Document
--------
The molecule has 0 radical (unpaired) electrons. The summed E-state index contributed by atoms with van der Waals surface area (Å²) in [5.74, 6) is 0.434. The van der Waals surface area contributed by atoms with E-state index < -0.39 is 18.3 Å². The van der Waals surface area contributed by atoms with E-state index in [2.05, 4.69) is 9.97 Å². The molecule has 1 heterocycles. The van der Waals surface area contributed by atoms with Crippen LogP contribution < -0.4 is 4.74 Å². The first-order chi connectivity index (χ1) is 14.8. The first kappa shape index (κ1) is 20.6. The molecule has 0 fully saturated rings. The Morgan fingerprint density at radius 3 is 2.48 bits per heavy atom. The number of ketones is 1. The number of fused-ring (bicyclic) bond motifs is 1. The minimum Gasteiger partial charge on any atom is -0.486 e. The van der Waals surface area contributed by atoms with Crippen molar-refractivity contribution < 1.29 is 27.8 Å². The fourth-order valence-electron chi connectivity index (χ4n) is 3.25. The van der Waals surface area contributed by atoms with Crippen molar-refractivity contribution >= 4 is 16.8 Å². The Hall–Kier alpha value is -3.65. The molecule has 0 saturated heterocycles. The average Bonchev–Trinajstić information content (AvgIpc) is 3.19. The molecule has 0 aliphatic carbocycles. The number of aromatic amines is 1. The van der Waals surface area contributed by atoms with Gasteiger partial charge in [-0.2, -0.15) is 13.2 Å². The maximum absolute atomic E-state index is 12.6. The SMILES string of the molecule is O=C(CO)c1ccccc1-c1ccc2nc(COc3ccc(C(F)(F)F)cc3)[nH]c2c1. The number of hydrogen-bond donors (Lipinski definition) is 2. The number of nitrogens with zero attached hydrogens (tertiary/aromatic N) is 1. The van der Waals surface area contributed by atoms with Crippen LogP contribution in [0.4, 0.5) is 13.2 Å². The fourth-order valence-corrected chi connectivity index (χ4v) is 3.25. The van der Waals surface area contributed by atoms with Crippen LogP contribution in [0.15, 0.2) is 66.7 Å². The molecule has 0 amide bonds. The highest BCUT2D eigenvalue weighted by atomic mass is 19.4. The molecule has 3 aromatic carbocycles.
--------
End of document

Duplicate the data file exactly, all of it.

The molecule has 0 radical (unpaired) electrons. The summed E-state index contributed by atoms with van der Waals surface area (Å²) in [5.74, 6) is 0.434. The van der Waals surface area contributed by atoms with E-state index < -0.39 is 18.3 Å². The van der Waals surface area contributed by atoms with E-state index in [2.05, 4.69) is 9.97 Å². The molecule has 1 heterocycles. The van der Waals surface area contributed by atoms with Crippen LogP contribution < -0.4 is 4.74 Å². The first-order chi connectivity index (χ1) is 14.8. The first kappa shape index (κ1) is 20.6. The molecule has 0 fully saturated rings. The Morgan fingerprint density at radius 3 is 2.48 bits per heavy atom. The number of ketones is 1. The number of fused-ring (bicyclic) bond motifs is 1. The minimum Gasteiger partial charge on any atom is -0.486 e. The van der Waals surface area contributed by atoms with Crippen molar-refractivity contribution < 1.29 is 27.8 Å². The fourth-order valence-electron chi connectivity index (χ4n) is 3.25. The van der Waals surface area contributed by atoms with Crippen molar-refractivity contribution >= 4 is 16.8 Å². The Hall–Kier alpha value is -3.65. The molecule has 0 saturated heterocycles. The average Bonchev–Trinajstić information content (AvgIpc) is 3.19. The molecule has 0 aliphatic carbocycles. The number of aromatic amines is 1. The van der Waals surface area contributed by atoms with Gasteiger partial charge in [-0.2, -0.15) is 13.2 Å². The maximum absolute atomic E-state index is 12.6. The SMILES string of the molecule is O=C(CO)c1ccccc1-c1ccc2nc(COc3ccc(C(F)(F)F)cc3)[nH]c2c1. The number of hydrogen-bond donors (Lipinski definition) is 2. The number of nitrogens with zero attached hydrogens (tertiary/aromatic N) is 1. The van der Waals surface area contributed by atoms with Crippen LogP contribution in [0.4, 0.5) is 13.2 Å². The fourth-order valence-corrected chi connectivity index (χ4v) is 3.25. The van der Waals surface area contributed by atoms with Crippen LogP contribution in [0.15, 0.2) is 66.7 Å². The molecule has 0 amide bonds. The highest BCUT2D eigenvalue weighted by atomic mass is 19.4. The molecule has 3 aromatic carbocycles.